Martin Luther King Day’s Chicago Roots

In 1968, Martin Luther King, Jr.  was assassinated in Memphis while there to support sanitation workers striking for higher wages and better working conditions. Five years later, in 1973, Harold Washington, then an Illinois state representative, introduced a bill to make Martin Luther King's birthday a state holiday.

Petition urging lawmakers to approve the bill establishing Martin Luther King's birthday as a holiday. Source: Harold Washington. Pre-Mayoral Records. IL State Representative Records. Box 2, Folder 3.
Source: Harold Washington. Pre-Mayoral Records. IL State Representative Records. Box 2, Folder 3.

The bill passed the Illinois House and Senate, and Washington collected thousands of signatures on petitions urging Governor Daniel Walker to sign. Walker signed the bill, and in 1973, Illinois became the first state to declare Martin Luther King's birthday a holiday.

When Harold Washington got to Washington, D.C., he continued efforts to recognize King's achievements by declaring his birth a national holiday. In 1981, speaking at a Martin Luther King Day celebration in Chicago, Washington said:

"Here in Illinois we do have our one day to celebrate...yet, incredibly, it is not yet a national holiday. As a state legislator in Springfield I led the fight to make King's birthday a state holiday. In Washington, I have already joined...in sponsoring a bill which will make King's birthday a national holiday, for all Americans to celebrate our black freedom struggles.... We must not let our history be forgotten."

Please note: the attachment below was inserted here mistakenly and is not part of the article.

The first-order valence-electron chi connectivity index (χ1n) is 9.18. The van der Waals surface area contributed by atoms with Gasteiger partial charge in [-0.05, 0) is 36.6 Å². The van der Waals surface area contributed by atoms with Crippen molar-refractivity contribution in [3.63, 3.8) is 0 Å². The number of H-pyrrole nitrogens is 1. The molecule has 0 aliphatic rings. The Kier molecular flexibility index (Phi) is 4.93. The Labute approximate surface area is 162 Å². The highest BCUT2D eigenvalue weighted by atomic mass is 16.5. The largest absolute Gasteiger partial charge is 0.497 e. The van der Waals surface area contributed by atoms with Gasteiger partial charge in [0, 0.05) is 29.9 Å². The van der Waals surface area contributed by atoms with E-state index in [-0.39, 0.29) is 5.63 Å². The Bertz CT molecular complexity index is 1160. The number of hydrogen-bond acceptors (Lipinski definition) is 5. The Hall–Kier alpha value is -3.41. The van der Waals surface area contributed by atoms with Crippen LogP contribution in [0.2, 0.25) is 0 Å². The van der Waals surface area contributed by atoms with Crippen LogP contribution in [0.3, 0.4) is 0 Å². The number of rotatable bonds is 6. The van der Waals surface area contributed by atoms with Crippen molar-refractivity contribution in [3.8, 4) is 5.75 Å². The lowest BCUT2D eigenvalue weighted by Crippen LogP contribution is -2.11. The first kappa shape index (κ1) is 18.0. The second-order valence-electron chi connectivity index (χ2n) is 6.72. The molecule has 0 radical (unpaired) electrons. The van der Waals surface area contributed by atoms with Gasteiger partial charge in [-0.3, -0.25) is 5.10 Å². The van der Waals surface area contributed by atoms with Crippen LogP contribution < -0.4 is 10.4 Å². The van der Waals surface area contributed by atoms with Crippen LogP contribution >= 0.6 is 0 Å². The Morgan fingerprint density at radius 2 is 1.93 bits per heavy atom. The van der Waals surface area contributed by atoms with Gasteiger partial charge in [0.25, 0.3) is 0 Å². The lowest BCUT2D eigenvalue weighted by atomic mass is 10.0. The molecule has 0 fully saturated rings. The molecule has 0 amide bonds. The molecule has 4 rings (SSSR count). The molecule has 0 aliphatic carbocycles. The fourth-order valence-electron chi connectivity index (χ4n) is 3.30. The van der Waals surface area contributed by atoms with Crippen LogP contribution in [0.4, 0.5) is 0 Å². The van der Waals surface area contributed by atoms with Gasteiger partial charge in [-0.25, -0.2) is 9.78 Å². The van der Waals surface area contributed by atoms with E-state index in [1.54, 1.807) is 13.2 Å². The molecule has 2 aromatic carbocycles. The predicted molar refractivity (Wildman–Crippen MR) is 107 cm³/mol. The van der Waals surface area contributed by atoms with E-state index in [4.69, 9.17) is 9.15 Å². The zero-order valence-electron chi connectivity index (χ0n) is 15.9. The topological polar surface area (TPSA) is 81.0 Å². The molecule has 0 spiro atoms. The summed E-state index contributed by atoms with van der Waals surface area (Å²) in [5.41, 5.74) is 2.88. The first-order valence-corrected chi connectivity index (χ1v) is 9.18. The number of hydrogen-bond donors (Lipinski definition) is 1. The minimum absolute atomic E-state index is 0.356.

Mayor Harold Washington with Coretta Scott King
Mayor Harold Washington with Coretta Scott King, Martin Luther King's widow. Source: Harold Washington. Press Office Series. Photographs, Box 56, 1987 February 20.

Movement to make King's birthday a national holiday had begun immediately after King's death. Fifteen years later, in 1983, President Ronald Reagan signed the legislation. The first national Martin Luther King Day was observed on January 20, 1986.

In the same 1981 speech, Washington stated, "We honor Martin Luther King only when we work to complete the justice struggle for which he gave his life." To learn more about Harold Washington's role in this justice struggle, visit Special Collections to view the archives of his political career.

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